We conclude that the Georgia statute cited by Champions Retreat does not support an "identified conservation project", nor is there evidence that the Greenspace Program designated the easement area "as worthy of protection for conservation purposes" or that NALT's easement on the easement area is held [*35] under the Greenspace Program. See sec. 1.170A-14(d)(4)(iii)(A), Income Tax Regs.

Champions Retreat argued at trial that the designation of the golf club as open space under the Columbia County Planning Commission's Vision 2035 plan showed that its contribution was pursuant to a local governmental conservation policy. While the Planning Commission did produce Vision 2035 pursuant to State law, it was not a law focused on conservation but rather on land development. We thus conclude that the preservation of open space was not pursuant to a clearly delineated governmental conservation policy.

We need not consider whether Champions Retreat's preservation of open space yields significant public benefit - as required by section 170(h)(4)(iii)(A) - because we find that it was neither for the enjoyment of the general public nor pursuant to a clearly delineated governmental conservation policy.

IV. Conclusion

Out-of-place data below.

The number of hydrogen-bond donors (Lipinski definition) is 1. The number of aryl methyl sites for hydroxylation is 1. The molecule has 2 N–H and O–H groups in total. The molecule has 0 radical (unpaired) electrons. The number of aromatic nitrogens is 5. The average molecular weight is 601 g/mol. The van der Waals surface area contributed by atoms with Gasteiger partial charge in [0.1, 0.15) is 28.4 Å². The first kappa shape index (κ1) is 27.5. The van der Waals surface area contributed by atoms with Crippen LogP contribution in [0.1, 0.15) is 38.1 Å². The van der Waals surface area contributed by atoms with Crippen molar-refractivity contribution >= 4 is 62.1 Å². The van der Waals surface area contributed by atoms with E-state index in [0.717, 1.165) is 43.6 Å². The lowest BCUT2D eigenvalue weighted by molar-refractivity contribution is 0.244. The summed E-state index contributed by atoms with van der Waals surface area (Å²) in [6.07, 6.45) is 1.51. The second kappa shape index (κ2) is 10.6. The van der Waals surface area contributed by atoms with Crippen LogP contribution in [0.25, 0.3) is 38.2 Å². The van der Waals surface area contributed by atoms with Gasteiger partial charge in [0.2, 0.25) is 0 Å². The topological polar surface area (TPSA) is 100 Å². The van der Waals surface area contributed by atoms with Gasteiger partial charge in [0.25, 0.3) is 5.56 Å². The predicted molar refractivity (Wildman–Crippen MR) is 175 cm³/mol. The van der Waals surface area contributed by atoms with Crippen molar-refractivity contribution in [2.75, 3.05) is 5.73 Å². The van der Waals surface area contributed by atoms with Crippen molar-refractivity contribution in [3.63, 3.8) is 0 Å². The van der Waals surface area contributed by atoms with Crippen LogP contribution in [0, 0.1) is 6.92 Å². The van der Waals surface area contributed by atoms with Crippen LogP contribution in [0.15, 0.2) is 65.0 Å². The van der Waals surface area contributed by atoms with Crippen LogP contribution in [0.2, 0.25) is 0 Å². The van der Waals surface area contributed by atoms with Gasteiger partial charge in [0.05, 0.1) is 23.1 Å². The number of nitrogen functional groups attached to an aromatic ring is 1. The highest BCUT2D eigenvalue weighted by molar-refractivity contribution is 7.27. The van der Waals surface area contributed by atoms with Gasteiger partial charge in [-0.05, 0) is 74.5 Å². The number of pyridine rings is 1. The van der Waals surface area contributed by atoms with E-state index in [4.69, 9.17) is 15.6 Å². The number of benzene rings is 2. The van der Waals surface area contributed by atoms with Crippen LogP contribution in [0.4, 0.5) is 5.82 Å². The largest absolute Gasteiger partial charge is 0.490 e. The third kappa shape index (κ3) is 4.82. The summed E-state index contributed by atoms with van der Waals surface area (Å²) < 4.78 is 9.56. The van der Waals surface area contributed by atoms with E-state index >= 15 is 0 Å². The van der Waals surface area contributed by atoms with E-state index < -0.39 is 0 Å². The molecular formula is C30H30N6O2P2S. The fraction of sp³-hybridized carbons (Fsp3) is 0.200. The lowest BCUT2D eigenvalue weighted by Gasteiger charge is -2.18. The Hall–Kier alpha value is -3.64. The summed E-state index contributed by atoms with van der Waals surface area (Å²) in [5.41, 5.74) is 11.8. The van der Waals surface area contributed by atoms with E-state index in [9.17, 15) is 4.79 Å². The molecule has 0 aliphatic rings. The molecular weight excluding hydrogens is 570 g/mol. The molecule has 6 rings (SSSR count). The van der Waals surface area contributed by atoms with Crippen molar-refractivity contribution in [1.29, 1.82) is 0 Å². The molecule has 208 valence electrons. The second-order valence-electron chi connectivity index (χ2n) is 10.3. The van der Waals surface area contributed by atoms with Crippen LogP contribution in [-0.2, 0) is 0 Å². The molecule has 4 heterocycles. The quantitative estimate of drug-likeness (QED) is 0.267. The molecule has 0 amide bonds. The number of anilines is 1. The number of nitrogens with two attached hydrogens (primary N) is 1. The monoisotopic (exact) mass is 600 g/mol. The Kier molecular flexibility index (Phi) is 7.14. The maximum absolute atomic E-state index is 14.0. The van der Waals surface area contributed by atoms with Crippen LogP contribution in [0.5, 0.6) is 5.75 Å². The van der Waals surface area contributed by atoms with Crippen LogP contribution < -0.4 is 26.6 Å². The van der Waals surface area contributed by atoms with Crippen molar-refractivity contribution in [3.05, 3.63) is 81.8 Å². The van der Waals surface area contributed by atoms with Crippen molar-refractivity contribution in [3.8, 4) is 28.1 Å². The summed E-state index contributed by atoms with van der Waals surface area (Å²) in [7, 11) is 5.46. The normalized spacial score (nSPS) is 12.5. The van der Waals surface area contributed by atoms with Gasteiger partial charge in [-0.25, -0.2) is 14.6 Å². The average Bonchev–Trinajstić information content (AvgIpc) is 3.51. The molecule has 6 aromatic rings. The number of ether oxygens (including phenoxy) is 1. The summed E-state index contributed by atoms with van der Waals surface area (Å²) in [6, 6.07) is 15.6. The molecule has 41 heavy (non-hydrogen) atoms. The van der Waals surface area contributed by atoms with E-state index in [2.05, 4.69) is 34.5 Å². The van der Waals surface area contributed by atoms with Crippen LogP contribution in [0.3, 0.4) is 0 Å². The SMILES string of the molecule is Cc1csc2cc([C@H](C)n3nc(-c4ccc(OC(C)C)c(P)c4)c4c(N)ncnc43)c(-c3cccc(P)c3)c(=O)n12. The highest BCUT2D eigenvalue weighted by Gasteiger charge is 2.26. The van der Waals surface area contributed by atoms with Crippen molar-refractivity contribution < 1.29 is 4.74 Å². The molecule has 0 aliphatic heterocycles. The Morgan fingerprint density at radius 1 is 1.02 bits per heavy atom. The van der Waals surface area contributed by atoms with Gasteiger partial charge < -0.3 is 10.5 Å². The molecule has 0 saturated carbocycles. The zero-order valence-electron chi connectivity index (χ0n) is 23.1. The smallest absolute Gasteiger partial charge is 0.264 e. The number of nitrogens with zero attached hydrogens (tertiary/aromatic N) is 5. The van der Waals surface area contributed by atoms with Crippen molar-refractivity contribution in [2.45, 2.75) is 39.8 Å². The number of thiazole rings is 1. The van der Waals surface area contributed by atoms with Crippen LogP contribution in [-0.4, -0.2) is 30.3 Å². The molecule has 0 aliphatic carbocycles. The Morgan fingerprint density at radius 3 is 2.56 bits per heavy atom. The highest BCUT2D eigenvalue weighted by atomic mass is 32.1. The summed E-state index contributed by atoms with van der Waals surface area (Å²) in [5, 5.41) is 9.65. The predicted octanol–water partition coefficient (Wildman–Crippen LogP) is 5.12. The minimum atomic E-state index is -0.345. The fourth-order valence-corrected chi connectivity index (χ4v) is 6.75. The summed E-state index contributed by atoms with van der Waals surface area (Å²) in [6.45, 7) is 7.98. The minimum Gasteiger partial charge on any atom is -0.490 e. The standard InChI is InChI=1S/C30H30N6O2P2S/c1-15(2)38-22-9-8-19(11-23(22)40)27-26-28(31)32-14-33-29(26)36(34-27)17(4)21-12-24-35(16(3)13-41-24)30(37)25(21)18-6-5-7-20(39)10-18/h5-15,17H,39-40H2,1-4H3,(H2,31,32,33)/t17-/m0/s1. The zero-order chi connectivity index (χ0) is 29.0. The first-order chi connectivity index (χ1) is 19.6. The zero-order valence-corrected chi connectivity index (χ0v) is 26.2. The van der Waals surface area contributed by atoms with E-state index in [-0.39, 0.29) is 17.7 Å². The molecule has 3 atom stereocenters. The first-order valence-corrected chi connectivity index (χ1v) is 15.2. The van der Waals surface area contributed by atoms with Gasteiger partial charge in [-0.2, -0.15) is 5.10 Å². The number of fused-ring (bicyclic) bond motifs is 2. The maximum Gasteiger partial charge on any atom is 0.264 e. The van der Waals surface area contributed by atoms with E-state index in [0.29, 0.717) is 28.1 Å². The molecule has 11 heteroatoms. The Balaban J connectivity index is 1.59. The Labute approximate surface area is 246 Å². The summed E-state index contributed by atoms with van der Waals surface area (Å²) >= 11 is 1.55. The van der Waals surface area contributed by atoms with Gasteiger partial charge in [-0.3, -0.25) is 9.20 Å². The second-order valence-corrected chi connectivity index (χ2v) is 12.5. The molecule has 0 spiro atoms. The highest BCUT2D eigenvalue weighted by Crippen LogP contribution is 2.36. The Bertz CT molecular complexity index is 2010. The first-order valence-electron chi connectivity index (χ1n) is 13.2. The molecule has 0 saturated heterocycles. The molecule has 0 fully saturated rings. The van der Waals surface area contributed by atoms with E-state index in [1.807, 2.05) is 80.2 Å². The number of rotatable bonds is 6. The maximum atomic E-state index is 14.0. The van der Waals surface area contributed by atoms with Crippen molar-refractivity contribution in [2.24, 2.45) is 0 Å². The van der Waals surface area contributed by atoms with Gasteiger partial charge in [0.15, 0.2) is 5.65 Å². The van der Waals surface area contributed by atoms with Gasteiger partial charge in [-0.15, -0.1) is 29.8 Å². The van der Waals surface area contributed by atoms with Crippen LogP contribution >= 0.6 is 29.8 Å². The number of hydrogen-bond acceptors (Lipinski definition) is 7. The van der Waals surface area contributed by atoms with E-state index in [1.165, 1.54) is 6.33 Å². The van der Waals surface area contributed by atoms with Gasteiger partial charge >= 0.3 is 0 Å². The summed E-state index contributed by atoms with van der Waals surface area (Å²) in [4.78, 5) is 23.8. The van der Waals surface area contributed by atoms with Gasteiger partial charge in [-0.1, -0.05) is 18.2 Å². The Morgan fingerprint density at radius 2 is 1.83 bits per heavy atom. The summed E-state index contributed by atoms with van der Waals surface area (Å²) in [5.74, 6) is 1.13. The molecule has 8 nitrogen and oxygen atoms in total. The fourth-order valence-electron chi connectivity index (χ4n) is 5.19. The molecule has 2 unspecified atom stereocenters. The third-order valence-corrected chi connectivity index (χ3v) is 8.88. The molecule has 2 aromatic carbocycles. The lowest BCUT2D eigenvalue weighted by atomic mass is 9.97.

Champions Retreat is not entitled to a deduction for a qualified conservation contribution for the 2010 tax year because it has not satisfied the conservation purpose requirement of section 170(h). Because we have determined that its contribution was not made for a conservation purpose, we do not reach whether any of the retained rights in the easement permit a use of the easement area that is [*36] inconsistent with an accomplished conservation purpose, whether the baseline documentation is sufficient to allow NALT to police the future exercise of the retained rights in the easement area, or whether the value of the easement contribution is greater than zero. See sec. 1.170A-14(e)(2), (g)(5)(i), (h), Income Tax Regs. We have considered all other arguments made and facts presented in reaching our decision, and, to the extent not discussed above, we conclude that they are moot, irrelevant, or without merit.